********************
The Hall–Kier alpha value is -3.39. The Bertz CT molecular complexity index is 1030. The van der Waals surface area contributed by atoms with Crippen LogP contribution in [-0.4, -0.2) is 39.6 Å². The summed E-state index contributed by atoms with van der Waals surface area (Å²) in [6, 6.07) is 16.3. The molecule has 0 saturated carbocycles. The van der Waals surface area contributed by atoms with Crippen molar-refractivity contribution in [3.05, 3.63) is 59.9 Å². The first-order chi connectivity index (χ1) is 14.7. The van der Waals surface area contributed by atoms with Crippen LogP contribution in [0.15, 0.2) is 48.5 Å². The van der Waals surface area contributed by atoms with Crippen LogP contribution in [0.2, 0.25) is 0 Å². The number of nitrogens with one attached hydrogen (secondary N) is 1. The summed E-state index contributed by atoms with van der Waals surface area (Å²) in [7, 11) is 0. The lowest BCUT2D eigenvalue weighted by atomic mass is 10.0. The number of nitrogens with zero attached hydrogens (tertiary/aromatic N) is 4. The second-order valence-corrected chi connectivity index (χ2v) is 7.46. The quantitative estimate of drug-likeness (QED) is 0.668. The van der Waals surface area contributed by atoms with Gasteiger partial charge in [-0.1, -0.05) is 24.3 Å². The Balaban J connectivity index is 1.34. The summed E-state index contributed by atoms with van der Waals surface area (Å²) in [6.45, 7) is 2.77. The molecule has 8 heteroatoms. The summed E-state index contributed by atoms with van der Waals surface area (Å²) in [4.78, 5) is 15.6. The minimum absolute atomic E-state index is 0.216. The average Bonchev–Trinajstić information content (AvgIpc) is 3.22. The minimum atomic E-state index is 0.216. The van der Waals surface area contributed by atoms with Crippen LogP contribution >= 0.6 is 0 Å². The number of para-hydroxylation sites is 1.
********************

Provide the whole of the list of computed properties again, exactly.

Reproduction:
The Hall–Kier alpha value is -3.39. The Bertz CT molecular complexity index is 1030. The van der Waals surface area contributed by atoms with Crippen LogP contribution in [-0.4, -0.2) is 39.6 Å². The summed E-state index contributed by atoms with van der Waals surface area (Å²) in [6, 6.07) is 16.3. The molecule has 0 saturated carbocycles. The van der Waals surface area contributed by atoms with Crippen molar-refractivity contribution in [3.05, 3.63) is 59.9 Å². The first-order chi connectivity index (χ1) is 14.7. The van der Waals surface area contributed by atoms with Crippen LogP contribution in [0.15, 0.2) is 48.5 Å². The van der Waals surface area contributed by atoms with Crippen LogP contribution in [0.2, 0.25) is 0 Å². The number of nitrogens with one attached hydrogen (secondary N) is 1. The summed E-state index contributed by atoms with van der Waals surface area (Å²) in [7, 11) is 0. The lowest BCUT2D eigenvalue weighted by atomic mass is 10.0. The number of nitrogens with zero attached hydrogens (tertiary/aromatic N) is 4. The second-order valence-corrected chi connectivity index (χ2v) is 7.46. The quantitative estimate of drug-likeness (QED) is 0.668. The van der Waals surface area contributed by atoms with Gasteiger partial charge in [-0.1, -0.05) is 24.3 Å². The Balaban J connectivity index is 1.34. The summed E-state index contributed by atoms with van der Waals surface area (Å²) in [6.45, 7) is 2.77. The molecule has 8 heteroatoms. The summed E-state index contributed by atoms with van der Waals surface area (Å²) in [4.78, 5) is 15.6. The minimum absolute atomic E-state index is 0.216. The average Bonchev–Trinajstić information content (AvgIpc) is 3.22. The minimum atomic E-state index is 0.216. The van der Waals surface area contributed by atoms with Crippen LogP contribution >= 0.6 is 0 Å². The number of para-hydroxylation sites is 1.